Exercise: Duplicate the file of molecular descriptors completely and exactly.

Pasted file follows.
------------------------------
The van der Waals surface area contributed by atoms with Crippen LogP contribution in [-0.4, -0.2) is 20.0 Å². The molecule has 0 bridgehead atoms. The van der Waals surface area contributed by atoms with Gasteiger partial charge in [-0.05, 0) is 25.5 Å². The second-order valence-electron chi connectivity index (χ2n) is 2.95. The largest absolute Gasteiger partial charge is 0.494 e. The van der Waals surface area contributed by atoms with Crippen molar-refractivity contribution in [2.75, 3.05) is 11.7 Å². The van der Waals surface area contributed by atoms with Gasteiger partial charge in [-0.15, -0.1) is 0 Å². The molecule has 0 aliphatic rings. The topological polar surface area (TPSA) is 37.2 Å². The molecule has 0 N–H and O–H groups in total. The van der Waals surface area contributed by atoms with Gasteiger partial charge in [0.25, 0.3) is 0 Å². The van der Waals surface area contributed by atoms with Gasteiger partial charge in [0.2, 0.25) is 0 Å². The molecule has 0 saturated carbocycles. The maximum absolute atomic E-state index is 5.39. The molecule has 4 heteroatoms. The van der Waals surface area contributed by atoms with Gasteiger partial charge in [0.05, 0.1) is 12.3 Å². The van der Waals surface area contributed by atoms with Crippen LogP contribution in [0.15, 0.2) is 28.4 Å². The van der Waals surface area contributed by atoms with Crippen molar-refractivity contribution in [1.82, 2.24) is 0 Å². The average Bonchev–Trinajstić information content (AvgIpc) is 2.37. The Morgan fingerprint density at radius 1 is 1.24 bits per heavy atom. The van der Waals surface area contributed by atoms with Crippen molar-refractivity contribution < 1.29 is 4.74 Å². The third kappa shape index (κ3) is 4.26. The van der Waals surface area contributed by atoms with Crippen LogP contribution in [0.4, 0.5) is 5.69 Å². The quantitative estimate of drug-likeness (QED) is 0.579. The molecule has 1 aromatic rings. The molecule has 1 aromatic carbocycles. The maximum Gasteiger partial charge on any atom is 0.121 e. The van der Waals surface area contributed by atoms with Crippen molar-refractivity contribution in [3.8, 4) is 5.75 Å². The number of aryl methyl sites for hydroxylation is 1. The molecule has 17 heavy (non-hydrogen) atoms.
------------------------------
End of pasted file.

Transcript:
The van der Waals surface area contributed by atoms with Crippen LogP contribution in [-0.4, -0.2) is 20.0 Å². The molecule has 0 bridgehead atoms. The van der Waals surface area contributed by atoms with Gasteiger partial charge in [-0.05, 0) is 25.5 Å². The second-order valence-electron chi connectivity index (χ2n) is 2.95. The largest absolute Gasteiger partial charge is 0.494 e. The van der Waals surface area contributed by atoms with Crippen molar-refractivity contribution in [2.75, 3.05) is 11.7 Å². The van der Waals surface area contributed by atoms with Gasteiger partial charge in [-0.15, -0.1) is 0 Å². The molecule has 0 aliphatic rings. The topological polar surface area (TPSA) is 37.2 Å². The molecule has 0 N–H and O–H groups in total. The van der Waals surface area contributed by atoms with Gasteiger partial charge in [0.25, 0.3) is 0 Å². The van der Waals surface area contributed by atoms with Gasteiger partial charge in [0.2, 0.25) is 0 Å². The molecule has 0 saturated carbocycles. The maximum absolute atomic E-state index is 5.39. The molecule has 4 heteroatoms. The van der Waals surface area contributed by atoms with Gasteiger partial charge in [0.05, 0.1) is 12.3 Å². The van der Waals surface area contributed by atoms with Crippen LogP contribution in [0.15, 0.2) is 28.4 Å². The van der Waals surface area contributed by atoms with Crippen molar-refractivity contribution in [1.82, 2.24) is 0 Å². The average Bonchev–Trinajstić information content (AvgIpc) is 2.37. The Morgan fingerprint density at radius 1 is 1.24 bits per heavy atom. The van der Waals surface area contributed by atoms with Crippen molar-refractivity contribution < 1.29 is 4.74 Å². The third kappa shape index (κ3) is 4.26. The van der Waals surface area contributed by atoms with Crippen LogP contribution in [0.4, 0.5) is 5.69 Å². The quantitative estimate of drug-likeness (QED) is 0.579. The molecule has 1 aromatic rings. The molecule has 1 aromatic carbocycles. The maximum Gasteiger partial charge on any atom is 0.121 e. The van der Waals surface area contributed by atoms with Crippen molar-refractivity contribution in [3.8, 4) is 5.75 Å². The number of aryl methyl sites for hydroxylation is 1. The molecule has 17 heavy (non-hydrogen) atoms.